|Debra E. Marvin|
This coming weekend marks an annual event in upstate NY commemorating the first Women's Rights Convention in July of 1848.
Women's rights had actually been a topic of conversation, even publicly, for years. The new century was quickly becoming an age of renewal and reform. The Reverend Charles Finney spoke at many large prayer meetings across New York State, with such huge turn outs for his tent meeting revivals, they became known as The Second Great Awakening and the entire area called the Burned Over District! Finney allowed women to speak and pray aloud at these meetings, unheard of before this, and some consider it a fuel for the women's rights' movement.
Another hot topic as early as the 1820s was abolition. Men and women across the northeast publicly argued for the end of slavery. Noted abolitionist William Lloyd Garrison encouraged women to take part in his meetings and have equal say in the discussions. Even those men who favored abolition did not agree that women should be speaking publicly and there was a split in the movement.
|Statues inside the National Park Service building|
Many women became activists for the rights of women, Native Americans, and Blacks. In 1840, two of the most well-known, Lucretia Mott, a Philadelphia Quaker and Elizabeth Cady Stanton, traveled to London with their husbands for an international Anti Slavery Convention. They were allowed in the convention but not allowed to speak. Perhaps the seeds of a 'women's rights convention' took hold then.
|Quaker Activist Lucretia Mott|
Women throughout the Northeast began to work for change in the government regarding women's rights to hold office, own land, receive decent wages and inherit land and be protected from losing it.
An eloquent speaker, Elizabeth Cady Stanton gave her first public speech on temperance, in 1841, in her new hometown of Seneca Falls, NY. Throughout the next few years, Stanton and Lucretia Mott planned, while women such as Lucy Stone, Paulina Davis, Abby Kelley Foster and others wrote articles, gave speeches and began to gain momentum on the idea of women's rights. Amelia Bloomer set about to make change through fashion and is remembered for it by name!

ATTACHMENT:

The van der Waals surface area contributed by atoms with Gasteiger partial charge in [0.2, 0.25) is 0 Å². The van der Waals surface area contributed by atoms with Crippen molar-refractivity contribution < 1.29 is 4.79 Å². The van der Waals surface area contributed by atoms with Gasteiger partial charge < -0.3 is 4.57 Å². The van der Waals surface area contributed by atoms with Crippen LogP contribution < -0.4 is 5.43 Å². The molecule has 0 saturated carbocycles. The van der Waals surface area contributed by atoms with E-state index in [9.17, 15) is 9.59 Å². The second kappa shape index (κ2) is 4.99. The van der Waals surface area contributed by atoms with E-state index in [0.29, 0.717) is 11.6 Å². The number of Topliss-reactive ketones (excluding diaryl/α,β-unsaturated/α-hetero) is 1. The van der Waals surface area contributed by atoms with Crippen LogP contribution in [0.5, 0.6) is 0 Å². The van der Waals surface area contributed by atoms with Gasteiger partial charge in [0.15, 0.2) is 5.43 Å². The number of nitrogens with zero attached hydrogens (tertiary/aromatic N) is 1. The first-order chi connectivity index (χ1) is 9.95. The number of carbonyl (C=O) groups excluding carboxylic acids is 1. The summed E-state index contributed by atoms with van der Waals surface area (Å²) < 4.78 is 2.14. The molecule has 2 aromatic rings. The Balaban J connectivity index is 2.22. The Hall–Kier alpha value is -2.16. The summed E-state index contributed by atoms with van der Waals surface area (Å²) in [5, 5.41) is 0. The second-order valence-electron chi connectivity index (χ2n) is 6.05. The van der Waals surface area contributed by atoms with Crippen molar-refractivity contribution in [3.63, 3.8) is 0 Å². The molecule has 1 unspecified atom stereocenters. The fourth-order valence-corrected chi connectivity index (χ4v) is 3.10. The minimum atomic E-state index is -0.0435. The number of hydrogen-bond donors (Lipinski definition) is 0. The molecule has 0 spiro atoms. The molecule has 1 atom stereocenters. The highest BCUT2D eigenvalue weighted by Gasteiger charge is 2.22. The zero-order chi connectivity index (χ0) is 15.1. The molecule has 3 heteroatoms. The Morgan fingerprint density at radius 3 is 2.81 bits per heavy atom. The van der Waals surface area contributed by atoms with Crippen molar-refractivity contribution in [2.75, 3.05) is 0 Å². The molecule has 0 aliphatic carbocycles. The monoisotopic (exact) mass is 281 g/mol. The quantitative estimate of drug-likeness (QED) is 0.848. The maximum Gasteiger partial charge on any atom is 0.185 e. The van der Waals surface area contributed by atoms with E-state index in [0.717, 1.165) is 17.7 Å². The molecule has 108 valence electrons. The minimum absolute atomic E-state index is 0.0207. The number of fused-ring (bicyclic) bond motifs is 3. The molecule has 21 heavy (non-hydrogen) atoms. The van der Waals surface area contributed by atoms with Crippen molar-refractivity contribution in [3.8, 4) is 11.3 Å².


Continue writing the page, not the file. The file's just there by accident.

|Elizabeth Cady Stanton, Political Activist|
In June 1848, the Liberty Party's candidate for president, Gerrit Smith, ran on a platform including women's right to vote. He happened to be cousin to Elizabeth Cady Stanton. You can imagine he did not get a lot of support at the time. Even some women feared such rapid change and Smith's speech in Buffalo, NY shocked many by its outrageous suggestions for equality. It was at this meeting that Elizabeth's name came up as vice-president on Smith's ticket!
The area's large Quaker population was very progressive and played a large role in the sentiments of the day.
The convention took place on July 19th and 20th, 1848, with teaching sessions scheduled both days. A DECLARATION of SENTIMENTS was created, presented and debated. Many thought that including voting rights for women would derail the entire movement. The eloquent Frederick Douglas, a former slave who now ran his own newspaper in Rochester, NY, pushed the conventioners to keep voting rights in the document.
It's estimated about three hundred attended. One hundred, including men, signed the Declaration. The proceedings drew quite a reaction from newspapers around the country. When Mrs. Stanton learned that one newspaper printed the whole declaration in order to mock it, she was pleased. She understood that publicity, even poor publicity, worked!
Stanton was a busy mother and wife throughout all her activist years. In 1851 she met temperance worker Susan B Anthony, and together they worked tirelessly for women's rights. They were both long gone when finally, in 1920, 72 years after the first convention, women finally won the right to vote. (One signer of the first declaration was still alive and cast her first vote!)
|Elizabeth Cady Stanton and Susan B Anthony|
The setting of the convention is now the National Park's Service "Womens' Rights Park". For more on the park and events, the convention and these heroines for civil rights, follow this link. And the next time you have a chance to vote, don't find excuses not to.